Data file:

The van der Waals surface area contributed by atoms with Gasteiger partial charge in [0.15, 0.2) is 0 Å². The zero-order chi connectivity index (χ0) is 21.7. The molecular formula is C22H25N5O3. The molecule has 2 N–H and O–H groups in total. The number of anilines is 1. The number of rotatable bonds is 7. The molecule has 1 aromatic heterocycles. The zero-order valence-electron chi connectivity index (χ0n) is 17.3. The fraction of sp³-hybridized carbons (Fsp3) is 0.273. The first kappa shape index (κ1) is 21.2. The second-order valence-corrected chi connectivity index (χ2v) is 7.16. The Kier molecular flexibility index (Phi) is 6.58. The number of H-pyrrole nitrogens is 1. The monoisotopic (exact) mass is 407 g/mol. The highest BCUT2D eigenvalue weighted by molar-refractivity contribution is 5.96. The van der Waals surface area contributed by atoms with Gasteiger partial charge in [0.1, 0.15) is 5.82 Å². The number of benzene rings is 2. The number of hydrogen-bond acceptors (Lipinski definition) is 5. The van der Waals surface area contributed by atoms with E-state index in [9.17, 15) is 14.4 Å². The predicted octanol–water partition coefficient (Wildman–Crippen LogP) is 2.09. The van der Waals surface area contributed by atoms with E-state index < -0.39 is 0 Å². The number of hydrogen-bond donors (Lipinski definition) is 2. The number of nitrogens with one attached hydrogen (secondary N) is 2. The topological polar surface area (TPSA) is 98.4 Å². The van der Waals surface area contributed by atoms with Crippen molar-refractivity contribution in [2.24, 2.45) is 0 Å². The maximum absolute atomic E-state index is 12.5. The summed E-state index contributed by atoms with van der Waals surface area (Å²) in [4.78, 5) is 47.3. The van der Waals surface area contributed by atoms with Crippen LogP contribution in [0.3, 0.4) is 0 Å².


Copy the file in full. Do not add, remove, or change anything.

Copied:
The van der Waals surface area contributed by atoms with Gasteiger partial charge in [0.15, 0.2) is 0 Å². The zero-order chi connectivity index (χ0) is 21.7. The molecular formula is C22H25N5O3. The molecule has 2 N–H and O–H groups in total. The number of anilines is 1. The number of rotatable bonds is 7. The molecule has 1 aromatic heterocycles. The zero-order valence-electron chi connectivity index (χ0n) is 17.3. The fraction of sp³-hybridized carbons (Fsp3) is 0.273. The first kappa shape index (κ1) is 21.2. The second-order valence-corrected chi connectivity index (χ2v) is 7.16. The Kier molecular flexibility index (Phi) is 6.58. The number of H-pyrrole nitrogens is 1. The monoisotopic (exact) mass is 407 g/mol. The highest BCUT2D eigenvalue weighted by molar-refractivity contribution is 5.96. The van der Waals surface area contributed by atoms with Gasteiger partial charge in [0.1, 0.15) is 5.82 Å². The number of benzene rings is 2. The number of hydrogen-bond acceptors (Lipinski definition) is 5. The van der Waals surface area contributed by atoms with E-state index in [9.17, 15) is 14.4 Å². The predicted octanol–water partition coefficient (Wildman–Crippen LogP) is 2.09. The van der Waals surface area contributed by atoms with E-state index < -0.39 is 0 Å². The number of hydrogen-bond donors (Lipinski definition) is 2. The number of nitrogens with one attached hydrogen (secondary N) is 2. The topological polar surface area (TPSA) is 98.4 Å². The van der Waals surface area contributed by atoms with Crippen molar-refractivity contribution in [2.24, 2.45) is 0 Å². The maximum absolute atomic E-state index is 12.5. The summed E-state index contributed by atoms with van der Waals surface area (Å²) in [4.78, 5) is 47.3. The van der Waals surface area contributed by atoms with Crippen LogP contribution in [0.3, 0.4) is 0 Å².